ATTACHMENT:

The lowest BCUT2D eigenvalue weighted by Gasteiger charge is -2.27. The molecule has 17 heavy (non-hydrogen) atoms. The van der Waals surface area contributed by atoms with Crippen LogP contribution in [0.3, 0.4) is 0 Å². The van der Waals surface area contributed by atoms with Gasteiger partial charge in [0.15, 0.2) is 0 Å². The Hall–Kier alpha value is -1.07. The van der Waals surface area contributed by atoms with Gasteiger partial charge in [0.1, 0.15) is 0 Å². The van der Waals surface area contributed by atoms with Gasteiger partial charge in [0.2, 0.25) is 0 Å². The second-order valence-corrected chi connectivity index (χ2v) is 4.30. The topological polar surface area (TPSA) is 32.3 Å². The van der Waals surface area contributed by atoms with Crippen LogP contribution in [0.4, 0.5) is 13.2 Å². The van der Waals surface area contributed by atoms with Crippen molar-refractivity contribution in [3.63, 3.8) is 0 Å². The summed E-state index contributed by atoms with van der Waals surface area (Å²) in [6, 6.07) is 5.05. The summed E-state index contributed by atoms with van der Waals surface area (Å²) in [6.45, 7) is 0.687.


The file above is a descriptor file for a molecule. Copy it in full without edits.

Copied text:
The lowest BCUT2D eigenvalue weighted by Gasteiger charge is -2.27. The molecule has 17 heavy (non-hydrogen) atoms. The van der Waals surface area contributed by atoms with Crippen LogP contribution in [0.3, 0.4) is 0 Å². The van der Waals surface area contributed by atoms with Gasteiger partial charge in [0.15, 0.2) is 0 Å². The Hall–Kier alpha value is -1.07. The van der Waals surface area contributed by atoms with Gasteiger partial charge in [0.1, 0.15) is 0 Å². The van der Waals surface area contributed by atoms with Gasteiger partial charge in [0.2, 0.25) is 0 Å². The second-order valence-corrected chi connectivity index (χ2v) is 4.30. The topological polar surface area (TPSA) is 32.3 Å². The van der Waals surface area contributed by atoms with Crippen LogP contribution in [0.4, 0.5) is 13.2 Å². The van der Waals surface area contributed by atoms with Crippen molar-refractivity contribution in [3.63, 3.8) is 0 Å². The summed E-state index contributed by atoms with van der Waals surface area (Å²) in [6, 6.07) is 5.05. The summed E-state index contributed by atoms with van der Waals surface area (Å²) in [6.45, 7) is 0.687.